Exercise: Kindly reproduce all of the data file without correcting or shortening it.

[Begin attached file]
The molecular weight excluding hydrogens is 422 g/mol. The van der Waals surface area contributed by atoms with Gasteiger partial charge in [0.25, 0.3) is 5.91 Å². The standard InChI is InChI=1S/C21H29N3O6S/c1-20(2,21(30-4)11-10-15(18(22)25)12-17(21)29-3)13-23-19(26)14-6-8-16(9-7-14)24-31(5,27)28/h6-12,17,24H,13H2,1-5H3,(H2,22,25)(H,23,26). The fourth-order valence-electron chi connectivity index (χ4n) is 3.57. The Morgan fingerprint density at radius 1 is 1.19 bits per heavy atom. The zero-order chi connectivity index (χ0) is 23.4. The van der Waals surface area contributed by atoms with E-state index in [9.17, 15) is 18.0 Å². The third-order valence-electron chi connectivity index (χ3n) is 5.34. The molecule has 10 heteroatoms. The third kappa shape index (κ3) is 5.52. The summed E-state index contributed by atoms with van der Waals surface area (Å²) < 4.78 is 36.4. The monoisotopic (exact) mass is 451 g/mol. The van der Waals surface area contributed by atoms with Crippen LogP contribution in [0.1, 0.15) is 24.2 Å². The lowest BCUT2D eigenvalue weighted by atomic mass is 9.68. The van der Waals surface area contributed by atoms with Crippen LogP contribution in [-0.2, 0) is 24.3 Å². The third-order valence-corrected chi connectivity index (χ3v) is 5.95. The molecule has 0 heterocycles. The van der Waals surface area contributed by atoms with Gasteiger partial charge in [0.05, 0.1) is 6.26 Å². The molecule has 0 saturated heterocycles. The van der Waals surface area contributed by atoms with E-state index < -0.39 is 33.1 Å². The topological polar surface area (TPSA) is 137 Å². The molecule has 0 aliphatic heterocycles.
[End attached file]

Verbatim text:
The molecular weight excluding hydrogens is 422 g/mol. The van der Waals surface area contributed by atoms with Gasteiger partial charge in [0.25, 0.3) is 5.91 Å². The standard InChI is InChI=1S/C21H29N3O6S/c1-20(2,21(30-4)11-10-15(18(22)25)12-17(21)29-3)13-23-19(26)14-6-8-16(9-7-14)24-31(5,27)28/h6-12,17,24H,13H2,1-5H3,(H2,22,25)(H,23,26). The fourth-order valence-electron chi connectivity index (χ4n) is 3.57. The Morgan fingerprint density at radius 1 is 1.19 bits per heavy atom. The zero-order chi connectivity index (χ0) is 23.4. The van der Waals surface area contributed by atoms with E-state index in [9.17, 15) is 18.0 Å². The third-order valence-electron chi connectivity index (χ3n) is 5.34. The molecule has 10 heteroatoms. The third kappa shape index (κ3) is 5.52. The summed E-state index contributed by atoms with van der Waals surface area (Å²) < 4.78 is 36.4. The monoisotopic (exact) mass is 451 g/mol. The van der Waals surface area contributed by atoms with Crippen LogP contribution in [0.1, 0.15) is 24.2 Å². The lowest BCUT2D eigenvalue weighted by atomic mass is 9.68. The van der Waals surface area contributed by atoms with Crippen LogP contribution in [-0.2, 0) is 24.3 Å². The third-order valence-corrected chi connectivity index (χ3v) is 5.95. The molecule has 0 heterocycles. The van der Waals surface area contributed by atoms with Gasteiger partial charge in [0.05, 0.1) is 6.26 Å². The molecule has 0 saturated heterocycles. The van der Waals surface area contributed by atoms with E-state index < -0.39 is 33.1 Å². The topological polar surface area (TPSA) is 137 Å². The molecule has 0 aliphatic heterocycles.